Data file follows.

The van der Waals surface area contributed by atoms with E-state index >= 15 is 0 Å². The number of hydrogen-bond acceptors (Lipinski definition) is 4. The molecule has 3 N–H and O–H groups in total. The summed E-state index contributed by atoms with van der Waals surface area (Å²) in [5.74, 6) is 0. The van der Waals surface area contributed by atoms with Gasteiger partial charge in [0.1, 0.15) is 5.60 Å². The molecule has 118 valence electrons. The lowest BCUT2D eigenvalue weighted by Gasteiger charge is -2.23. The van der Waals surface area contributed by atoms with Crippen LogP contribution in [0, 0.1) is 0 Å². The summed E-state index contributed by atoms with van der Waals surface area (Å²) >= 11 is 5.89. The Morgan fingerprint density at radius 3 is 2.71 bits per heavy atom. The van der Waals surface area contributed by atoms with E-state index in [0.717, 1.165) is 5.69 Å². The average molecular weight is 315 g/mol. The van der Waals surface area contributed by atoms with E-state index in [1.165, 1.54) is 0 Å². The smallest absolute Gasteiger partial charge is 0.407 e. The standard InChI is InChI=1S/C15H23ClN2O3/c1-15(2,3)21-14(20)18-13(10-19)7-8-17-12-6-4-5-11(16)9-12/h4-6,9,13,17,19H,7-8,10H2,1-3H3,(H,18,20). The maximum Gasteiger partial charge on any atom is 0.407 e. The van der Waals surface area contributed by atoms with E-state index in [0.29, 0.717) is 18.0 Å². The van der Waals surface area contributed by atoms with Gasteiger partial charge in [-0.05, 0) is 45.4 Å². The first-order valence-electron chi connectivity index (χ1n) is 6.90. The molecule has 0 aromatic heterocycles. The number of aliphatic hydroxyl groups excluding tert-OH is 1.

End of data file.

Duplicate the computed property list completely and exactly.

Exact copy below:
The van der Waals surface area contributed by atoms with E-state index >= 15 is 0 Å². The number of hydrogen-bond acceptors (Lipinski definition) is 4. The molecule has 3 N–H and O–H groups in total. The summed E-state index contributed by atoms with van der Waals surface area (Å²) in [5.74, 6) is 0. The van der Waals surface area contributed by atoms with Gasteiger partial charge in [0.1, 0.15) is 5.60 Å². The molecule has 118 valence electrons. The lowest BCUT2D eigenvalue weighted by Gasteiger charge is -2.23. The van der Waals surface area contributed by atoms with Crippen LogP contribution in [0, 0.1) is 0 Å². The summed E-state index contributed by atoms with van der Waals surface area (Å²) >= 11 is 5.89. The Morgan fingerprint density at radius 3 is 2.71 bits per heavy atom. The van der Waals surface area contributed by atoms with E-state index in [0.717, 1.165) is 5.69 Å². The average molecular weight is 315 g/mol. The van der Waals surface area contributed by atoms with E-state index in [1.165, 1.54) is 0 Å². The smallest absolute Gasteiger partial charge is 0.407 e. The standard InChI is InChI=1S/C15H23ClN2O3/c1-15(2,3)21-14(20)18-13(10-19)7-8-17-12-6-4-5-11(16)9-12/h4-6,9,13,17,19H,7-8,10H2,1-3H3,(H,18,20). The maximum Gasteiger partial charge on any atom is 0.407 e. The van der Waals surface area contributed by atoms with E-state index in [0.29, 0.717) is 18.0 Å². The van der Waals surface area contributed by atoms with Gasteiger partial charge in [-0.05, 0) is 45.4 Å². The first-order valence-electron chi connectivity index (χ1n) is 6.90. The molecule has 0 aromatic heterocycles. The number of aliphatic hydroxyl groups excluding tert-OH is 1.